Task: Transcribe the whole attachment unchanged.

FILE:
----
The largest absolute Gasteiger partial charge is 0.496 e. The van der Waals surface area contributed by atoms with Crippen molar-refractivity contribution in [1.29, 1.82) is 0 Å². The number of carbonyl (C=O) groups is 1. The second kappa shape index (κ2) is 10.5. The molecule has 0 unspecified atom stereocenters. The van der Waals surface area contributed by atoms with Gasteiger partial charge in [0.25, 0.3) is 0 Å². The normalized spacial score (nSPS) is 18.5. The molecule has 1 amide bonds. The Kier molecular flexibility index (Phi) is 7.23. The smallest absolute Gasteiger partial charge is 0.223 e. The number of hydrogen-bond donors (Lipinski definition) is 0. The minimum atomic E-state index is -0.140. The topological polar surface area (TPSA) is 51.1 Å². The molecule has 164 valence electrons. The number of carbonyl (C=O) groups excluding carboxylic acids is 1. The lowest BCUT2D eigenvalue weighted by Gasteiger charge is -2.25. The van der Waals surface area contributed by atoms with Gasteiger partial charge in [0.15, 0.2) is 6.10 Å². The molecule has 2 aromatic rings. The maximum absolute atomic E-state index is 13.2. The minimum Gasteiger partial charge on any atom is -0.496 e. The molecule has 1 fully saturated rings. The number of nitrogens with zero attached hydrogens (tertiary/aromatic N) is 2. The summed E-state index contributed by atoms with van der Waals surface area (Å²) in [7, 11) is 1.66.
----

The largest absolute Gasteiger partial charge is 0.496 e. The van der Waals surface area contributed by atoms with Crippen molar-refractivity contribution in [1.29, 1.82) is 0 Å². The number of carbonyl (C=O) groups is 1. The second kappa shape index (κ2) is 10.5. The molecule has 0 unspecified atom stereocenters. The van der Waals surface area contributed by atoms with Gasteiger partial charge in [0.25, 0.3) is 0 Å². The normalized spacial score (nSPS) is 18.5. The molecule has 1 amide bonds. The Kier molecular flexibility index (Phi) is 7.23. The smallest absolute Gasteiger partial charge is 0.223 e. The number of hydrogen-bond donors (Lipinski definition) is 0. The minimum atomic E-state index is -0.140. The topological polar surface area (TPSA) is 51.1 Å². The molecule has 164 valence electrons. The number of carbonyl (C=O) groups excluding carboxylic acids is 1. The lowest BCUT2D eigenvalue weighted by Gasteiger charge is -2.25. The van der Waals surface area contributed by atoms with Gasteiger partial charge in [0.15, 0.2) is 6.10 Å². The molecule has 2 aromatic rings. The maximum absolute atomic E-state index is 13.2. The minimum Gasteiger partial charge on any atom is -0.496 e. The molecule has 1 fully saturated rings. The number of nitrogens with zero attached hydrogens (tertiary/aromatic N) is 2. The summed E-state index contributed by atoms with van der Waals surface area (Å²) in [7, 11) is 1.66.